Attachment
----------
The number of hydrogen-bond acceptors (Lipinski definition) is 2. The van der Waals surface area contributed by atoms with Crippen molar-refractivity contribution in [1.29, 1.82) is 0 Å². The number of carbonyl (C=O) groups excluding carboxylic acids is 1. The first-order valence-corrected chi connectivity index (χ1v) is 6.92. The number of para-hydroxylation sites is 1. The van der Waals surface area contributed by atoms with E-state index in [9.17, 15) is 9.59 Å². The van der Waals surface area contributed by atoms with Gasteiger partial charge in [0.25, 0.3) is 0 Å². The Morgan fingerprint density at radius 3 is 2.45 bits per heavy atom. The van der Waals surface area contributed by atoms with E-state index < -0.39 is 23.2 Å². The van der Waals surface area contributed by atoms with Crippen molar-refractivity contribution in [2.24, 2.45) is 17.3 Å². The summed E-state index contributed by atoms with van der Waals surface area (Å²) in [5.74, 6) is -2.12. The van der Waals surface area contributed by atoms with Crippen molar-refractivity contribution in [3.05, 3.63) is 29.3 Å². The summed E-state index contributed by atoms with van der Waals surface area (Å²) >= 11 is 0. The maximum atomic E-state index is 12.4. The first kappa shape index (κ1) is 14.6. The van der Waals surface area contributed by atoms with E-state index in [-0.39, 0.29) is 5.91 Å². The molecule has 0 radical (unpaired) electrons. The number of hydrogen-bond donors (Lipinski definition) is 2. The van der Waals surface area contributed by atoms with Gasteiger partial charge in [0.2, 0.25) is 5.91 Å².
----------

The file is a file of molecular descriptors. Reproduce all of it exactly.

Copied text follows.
The number of hydrogen-bond acceptors (Lipinski definition) is 2. The van der Waals surface area contributed by atoms with Crippen molar-refractivity contribution in [1.29, 1.82) is 0 Å². The number of carbonyl (C=O) groups excluding carboxylic acids is 1. The first-order valence-corrected chi connectivity index (χ1v) is 6.92. The number of para-hydroxylation sites is 1. The van der Waals surface area contributed by atoms with E-state index in [9.17, 15) is 9.59 Å². The van der Waals surface area contributed by atoms with Gasteiger partial charge in [0.25, 0.3) is 0 Å². The Morgan fingerprint density at radius 3 is 2.45 bits per heavy atom. The van der Waals surface area contributed by atoms with E-state index < -0.39 is 23.2 Å². The van der Waals surface area contributed by atoms with Crippen molar-refractivity contribution in [2.24, 2.45) is 17.3 Å². The summed E-state index contributed by atoms with van der Waals surface area (Å²) in [5.74, 6) is -2.12. The van der Waals surface area contributed by atoms with Crippen molar-refractivity contribution in [3.05, 3.63) is 29.3 Å². The summed E-state index contributed by atoms with van der Waals surface area (Å²) >= 11 is 0. The maximum atomic E-state index is 12.4. The first kappa shape index (κ1) is 14.6. The van der Waals surface area contributed by atoms with E-state index in [-0.39, 0.29) is 5.91 Å². The molecule has 0 radical (unpaired) electrons. The number of hydrogen-bond donors (Lipinski definition) is 2. The van der Waals surface area contributed by atoms with Gasteiger partial charge in [0.2, 0.25) is 5.91 Å².